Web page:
So far, anything someone says on here you chime in with “well were you there?” When you tell ‘funny stories’ to people do you always end them with “well I guess you had to be there”…?

    • darylict

      The 647,000 shots he took is possibly what caused it. I see mostly pitchers getting diagnosed with this – likely a repetitive motion cause

      • Tmandolfan

        Ummm can you name another college or NBA player with the same diagnosis? Because they all practice shooting every single day.

  5. Lefty_Orioles_Fan

    The Sixers could have drafted Dennis Smith, Jr., but Nooooooooo, Colangelo and company knew better!!! What a bunch of BS!!! They tanked, they got all those draft choices and so called ‘Hot Assets’ and the only one who really turned out was Embiid!

    • PeeWeeHerron618

      he said DSJ lol out of everybody in that draft class, stop it wasn’t nobody taken DSJ #1

    • Z-A

      Dennis Smith was never going to go Top-3. If the Sixers had done the move I wanted outside of standing pat and taking Fultz/Tatum, they could have traded back to 5 and 10. Not sure how their board was shaped, they still could have went Monk, Isaac, or Smith Jr.

  6. Reflect

    This is a rare injury in basketball (and in general), so it makes sense that it took this long to diagnose.

    On the other hand, when you have that kind of money, it’s not hard to find a random doctor willing to say what you want them to say.

    It’s probably legit though.

  7. Otogar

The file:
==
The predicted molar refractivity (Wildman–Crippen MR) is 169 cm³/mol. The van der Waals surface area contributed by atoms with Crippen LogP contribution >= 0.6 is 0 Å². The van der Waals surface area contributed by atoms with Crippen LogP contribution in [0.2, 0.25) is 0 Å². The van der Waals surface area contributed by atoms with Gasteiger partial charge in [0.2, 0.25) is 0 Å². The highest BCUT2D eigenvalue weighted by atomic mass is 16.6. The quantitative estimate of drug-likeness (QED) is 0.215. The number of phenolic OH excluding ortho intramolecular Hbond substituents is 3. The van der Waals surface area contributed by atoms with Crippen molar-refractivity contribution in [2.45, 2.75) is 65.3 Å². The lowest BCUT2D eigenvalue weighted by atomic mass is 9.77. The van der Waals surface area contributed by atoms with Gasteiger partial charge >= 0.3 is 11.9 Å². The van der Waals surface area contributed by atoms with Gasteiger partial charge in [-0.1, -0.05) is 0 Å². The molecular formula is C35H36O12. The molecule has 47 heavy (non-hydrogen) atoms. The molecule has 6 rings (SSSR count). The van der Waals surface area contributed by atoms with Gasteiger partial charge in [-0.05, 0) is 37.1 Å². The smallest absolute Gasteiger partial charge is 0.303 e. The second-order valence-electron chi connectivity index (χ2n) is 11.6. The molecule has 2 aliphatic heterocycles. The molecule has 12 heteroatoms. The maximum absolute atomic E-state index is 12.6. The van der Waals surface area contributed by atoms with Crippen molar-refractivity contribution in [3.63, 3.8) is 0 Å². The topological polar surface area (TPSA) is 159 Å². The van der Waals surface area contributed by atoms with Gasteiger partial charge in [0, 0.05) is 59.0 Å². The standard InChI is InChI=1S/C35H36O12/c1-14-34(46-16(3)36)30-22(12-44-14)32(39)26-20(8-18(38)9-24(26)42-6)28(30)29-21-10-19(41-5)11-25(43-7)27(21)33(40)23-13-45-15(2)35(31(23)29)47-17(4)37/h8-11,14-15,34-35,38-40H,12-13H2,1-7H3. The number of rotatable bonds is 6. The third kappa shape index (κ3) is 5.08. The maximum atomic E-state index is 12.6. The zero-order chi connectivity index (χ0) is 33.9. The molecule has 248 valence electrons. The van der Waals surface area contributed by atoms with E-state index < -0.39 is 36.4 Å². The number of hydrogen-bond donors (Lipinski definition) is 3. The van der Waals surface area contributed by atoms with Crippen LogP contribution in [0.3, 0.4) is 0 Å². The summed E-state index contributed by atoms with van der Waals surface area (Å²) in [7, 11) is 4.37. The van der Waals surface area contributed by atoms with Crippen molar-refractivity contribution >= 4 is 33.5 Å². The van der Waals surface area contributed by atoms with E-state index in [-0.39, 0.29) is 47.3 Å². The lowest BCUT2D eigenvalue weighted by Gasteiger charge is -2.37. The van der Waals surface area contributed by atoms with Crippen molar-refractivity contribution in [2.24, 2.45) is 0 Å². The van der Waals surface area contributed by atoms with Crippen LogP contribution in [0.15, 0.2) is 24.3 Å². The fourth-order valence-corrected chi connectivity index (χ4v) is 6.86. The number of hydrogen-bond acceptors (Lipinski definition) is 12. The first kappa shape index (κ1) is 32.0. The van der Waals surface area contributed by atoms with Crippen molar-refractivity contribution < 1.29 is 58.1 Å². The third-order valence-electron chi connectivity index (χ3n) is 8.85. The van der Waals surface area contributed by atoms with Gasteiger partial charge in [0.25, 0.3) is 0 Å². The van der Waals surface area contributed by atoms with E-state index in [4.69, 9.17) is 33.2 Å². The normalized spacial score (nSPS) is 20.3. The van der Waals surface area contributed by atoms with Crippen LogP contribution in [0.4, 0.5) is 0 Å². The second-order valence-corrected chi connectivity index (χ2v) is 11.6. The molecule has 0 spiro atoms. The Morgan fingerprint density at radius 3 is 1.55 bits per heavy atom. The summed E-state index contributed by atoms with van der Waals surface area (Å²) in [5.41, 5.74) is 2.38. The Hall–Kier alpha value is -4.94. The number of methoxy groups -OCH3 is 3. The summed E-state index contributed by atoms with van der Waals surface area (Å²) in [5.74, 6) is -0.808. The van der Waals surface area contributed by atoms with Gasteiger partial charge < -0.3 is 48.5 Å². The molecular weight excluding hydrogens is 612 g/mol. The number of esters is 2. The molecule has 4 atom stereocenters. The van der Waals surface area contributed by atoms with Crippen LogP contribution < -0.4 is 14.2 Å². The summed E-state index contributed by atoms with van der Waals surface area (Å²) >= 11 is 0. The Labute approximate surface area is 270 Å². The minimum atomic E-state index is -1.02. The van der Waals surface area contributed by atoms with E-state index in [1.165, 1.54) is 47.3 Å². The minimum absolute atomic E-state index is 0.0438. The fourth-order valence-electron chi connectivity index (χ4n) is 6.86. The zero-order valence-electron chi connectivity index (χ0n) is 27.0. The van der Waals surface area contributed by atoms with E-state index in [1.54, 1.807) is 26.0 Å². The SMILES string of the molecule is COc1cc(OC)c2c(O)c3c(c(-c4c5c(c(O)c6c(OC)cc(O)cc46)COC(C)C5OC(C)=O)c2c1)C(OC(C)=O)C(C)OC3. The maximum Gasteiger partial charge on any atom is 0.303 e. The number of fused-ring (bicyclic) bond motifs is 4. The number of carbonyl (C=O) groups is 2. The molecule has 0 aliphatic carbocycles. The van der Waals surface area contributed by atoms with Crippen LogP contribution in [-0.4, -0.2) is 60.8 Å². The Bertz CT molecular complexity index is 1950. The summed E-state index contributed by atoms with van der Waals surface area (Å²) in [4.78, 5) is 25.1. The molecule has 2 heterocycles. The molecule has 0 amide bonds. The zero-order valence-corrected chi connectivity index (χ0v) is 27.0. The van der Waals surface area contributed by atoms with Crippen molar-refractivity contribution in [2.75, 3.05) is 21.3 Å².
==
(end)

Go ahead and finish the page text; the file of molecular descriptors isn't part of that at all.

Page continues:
Sounds strange. I’d say the kid would need to take some time off and a fresh start somewhere away from the spotlight. And probably a new agent too.

    • Z-A

      An actual agent would help. Look at the list of players Raymond Brothers reps. It’s not exactly a list that excites me. It’s all journeymen. Even Butler/Randloph are.

  8. dust44

    I literally thought it was rotator cuff related. I used to get something when I was playing in college and overseas where my shoulder would start clicking and the next day I couldn’t raise my hand over my head. It was called something weird I can’t remember. But it sucked

  9. Z-A

    Devon Givens – “I dont buy it” ‘hope he gets his mental issues figured out’ lol. Prob thinks he flipped though a 1st year’s medical textbook until it made sense.

  10. TheMilkman

    Blah, blah, blah! No one cares about the self-serving diagnosis. Just get him out! He is destined to be a wealthy loser. Good for him. Bad for wherever he goes.

  11. DynamiteAdams